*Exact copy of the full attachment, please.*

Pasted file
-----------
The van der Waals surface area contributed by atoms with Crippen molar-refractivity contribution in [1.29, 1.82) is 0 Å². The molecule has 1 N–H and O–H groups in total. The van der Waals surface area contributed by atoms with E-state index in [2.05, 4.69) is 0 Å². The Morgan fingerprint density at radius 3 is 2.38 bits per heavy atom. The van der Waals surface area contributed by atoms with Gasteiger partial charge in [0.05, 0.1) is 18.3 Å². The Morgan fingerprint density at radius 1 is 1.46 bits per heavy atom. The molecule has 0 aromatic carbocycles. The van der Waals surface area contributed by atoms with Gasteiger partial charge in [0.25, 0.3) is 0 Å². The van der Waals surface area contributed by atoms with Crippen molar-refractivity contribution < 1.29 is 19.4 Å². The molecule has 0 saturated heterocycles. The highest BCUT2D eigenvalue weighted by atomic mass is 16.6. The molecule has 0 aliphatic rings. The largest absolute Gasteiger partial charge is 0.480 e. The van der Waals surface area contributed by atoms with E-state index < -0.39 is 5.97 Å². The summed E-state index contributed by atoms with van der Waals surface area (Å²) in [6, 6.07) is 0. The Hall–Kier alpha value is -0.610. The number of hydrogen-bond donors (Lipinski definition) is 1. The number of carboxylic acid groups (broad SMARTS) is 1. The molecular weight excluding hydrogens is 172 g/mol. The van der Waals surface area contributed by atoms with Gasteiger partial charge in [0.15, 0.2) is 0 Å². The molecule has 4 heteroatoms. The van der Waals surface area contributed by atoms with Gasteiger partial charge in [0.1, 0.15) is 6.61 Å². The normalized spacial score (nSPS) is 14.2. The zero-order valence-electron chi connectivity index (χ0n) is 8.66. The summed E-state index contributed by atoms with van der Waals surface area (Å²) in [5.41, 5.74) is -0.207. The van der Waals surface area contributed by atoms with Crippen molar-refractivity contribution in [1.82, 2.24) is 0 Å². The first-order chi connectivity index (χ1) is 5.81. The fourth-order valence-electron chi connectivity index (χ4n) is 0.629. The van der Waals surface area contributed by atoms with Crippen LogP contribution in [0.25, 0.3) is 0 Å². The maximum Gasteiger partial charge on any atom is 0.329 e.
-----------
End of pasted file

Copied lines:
The van der Waals surface area contributed by atoms with Crippen molar-refractivity contribution in [1.29, 1.82) is 0 Å². The molecule has 1 N–H and O–H groups in total. The van der Waals surface area contributed by atoms with E-state index in [2.05, 4.69) is 0 Å². The Morgan fingerprint density at radius 3 is 2.38 bits per heavy atom. The van der Waals surface area contributed by atoms with Gasteiger partial charge in [0.05, 0.1) is 18.3 Å². The Morgan fingerprint density at radius 1 is 1.46 bits per heavy atom. The molecule has 0 aromatic carbocycles. The van der Waals surface area contributed by atoms with Gasteiger partial charge in [0.25, 0.3) is 0 Å². The van der Waals surface area contributed by atoms with Crippen molar-refractivity contribution < 1.29 is 19.4 Å². The molecule has 0 saturated heterocycles. The highest BCUT2D eigenvalue weighted by atomic mass is 16.6. The molecule has 0 aliphatic rings. The largest absolute Gasteiger partial charge is 0.480 e. The van der Waals surface area contributed by atoms with E-state index < -0.39 is 5.97 Å². The summed E-state index contributed by atoms with van der Waals surface area (Å²) in [6, 6.07) is 0. The Hall–Kier alpha value is -0.610. The number of hydrogen-bond donors (Lipinski definition) is 1. The number of carboxylic acid groups (broad SMARTS) is 1. The molecular weight excluding hydrogens is 172 g/mol. The van der Waals surface area contributed by atoms with Gasteiger partial charge in [0.15, 0.2) is 0 Å². The molecule has 4 heteroatoms. The van der Waals surface area contributed by atoms with Gasteiger partial charge in [0.1, 0.15) is 6.61 Å². The normalized spacial score (nSPS) is 14.2. The zero-order valence-electron chi connectivity index (χ0n) is 8.66. The summed E-state index contributed by atoms with van der Waals surface area (Å²) in [5.41, 5.74) is -0.207. The van der Waals surface area contributed by atoms with Crippen molar-refractivity contribution in [1.82, 2.24) is 0 Å². The first-order chi connectivity index (χ1) is 5.81. The fourth-order valence-electron chi connectivity index (χ4n) is 0.629. The van der Waals surface area contributed by atoms with Crippen LogP contribution in [0.25, 0.3) is 0 Å². The maximum Gasteiger partial charge on any atom is 0.329 e.